situated at the far end. As she

approached they opened, and a slight

grey-haired man emerged. He looked

tired and anxious, but his eyes lit up

when he saw her, and he laid a finger

conspiratorially over his lips, glancing

back towards the room he had left.

'Uncle Andrew?' she whispered. 'How is


'No worse, but certainly no better either,'

he said quietly. 'Your arrival should

help. He's under sedation, and I rely on

you, Rachel, not to allow him to get

excited in any way. Now that you're here

I'll go and arrange about that ambulance.'

He patted her cheek and went on past her

towards the stairs.

It was very warm in the bedroom. A fire

had been kindled in the old-fashioned

grate, and its leaping flames together

with a shaded bedside lamp provided all

the light in the room.

Her grandfather lay back against the

pillows, his eyes closed. He was very

pale, and there was a bluish tinge around

his mouth which frightened her, but she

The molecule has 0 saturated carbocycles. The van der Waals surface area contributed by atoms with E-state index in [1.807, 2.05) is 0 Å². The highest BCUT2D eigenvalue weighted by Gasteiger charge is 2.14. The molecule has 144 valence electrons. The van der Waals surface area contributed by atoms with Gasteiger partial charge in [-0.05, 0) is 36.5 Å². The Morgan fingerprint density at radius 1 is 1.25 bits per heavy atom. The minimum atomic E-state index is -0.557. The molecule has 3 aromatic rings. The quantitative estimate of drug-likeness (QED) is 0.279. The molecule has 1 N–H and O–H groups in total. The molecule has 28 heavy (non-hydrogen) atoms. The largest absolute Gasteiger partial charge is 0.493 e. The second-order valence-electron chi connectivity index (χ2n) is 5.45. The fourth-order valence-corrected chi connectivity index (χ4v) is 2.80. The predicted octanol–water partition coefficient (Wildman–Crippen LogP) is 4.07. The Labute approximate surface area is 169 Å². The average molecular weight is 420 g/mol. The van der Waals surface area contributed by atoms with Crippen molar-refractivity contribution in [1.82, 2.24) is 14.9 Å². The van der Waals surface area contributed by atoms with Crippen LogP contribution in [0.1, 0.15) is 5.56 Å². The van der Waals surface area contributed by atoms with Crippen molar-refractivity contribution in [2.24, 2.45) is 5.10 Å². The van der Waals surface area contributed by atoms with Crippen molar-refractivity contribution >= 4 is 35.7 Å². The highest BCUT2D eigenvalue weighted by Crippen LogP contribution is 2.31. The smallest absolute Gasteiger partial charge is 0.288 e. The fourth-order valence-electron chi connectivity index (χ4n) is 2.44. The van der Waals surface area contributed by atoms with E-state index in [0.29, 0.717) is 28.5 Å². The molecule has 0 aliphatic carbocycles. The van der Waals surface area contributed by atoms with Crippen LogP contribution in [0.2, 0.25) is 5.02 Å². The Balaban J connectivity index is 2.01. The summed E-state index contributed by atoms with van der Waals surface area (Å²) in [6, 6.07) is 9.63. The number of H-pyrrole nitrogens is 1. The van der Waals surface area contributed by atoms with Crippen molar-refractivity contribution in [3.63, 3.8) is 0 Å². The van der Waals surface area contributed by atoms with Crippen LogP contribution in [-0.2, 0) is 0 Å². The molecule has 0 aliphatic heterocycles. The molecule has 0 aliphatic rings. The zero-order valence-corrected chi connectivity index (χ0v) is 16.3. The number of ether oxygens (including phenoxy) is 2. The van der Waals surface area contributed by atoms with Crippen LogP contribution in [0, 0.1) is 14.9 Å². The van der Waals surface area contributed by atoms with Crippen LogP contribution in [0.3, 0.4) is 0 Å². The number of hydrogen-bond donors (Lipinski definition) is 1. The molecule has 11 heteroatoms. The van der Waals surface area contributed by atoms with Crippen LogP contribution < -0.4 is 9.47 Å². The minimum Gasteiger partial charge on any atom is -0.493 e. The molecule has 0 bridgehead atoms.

was careful not to let the fright show as

she trod across the carpet, her slender

feet noiseless in their low-heeled shoes.

There was a chair close beside the bed,

and she sat down on it, waiting for him

to open his eyes and notice her there,

unwilling to disturb him purposely.

At last his eyes did open, still fiercely

blue, but with some of their former fire

dimmed. For a moment Sir Giles gazed

at her almost without recognition, then

his glance sharpened and focussed, and

he said, 'So you're here at last.'

Rachel tried to ignore the implied

reproach in his words of greeting, to

forget that if he'd been backwards and

forwards to London as Mrs Thurston had







opportunities for him to contact her if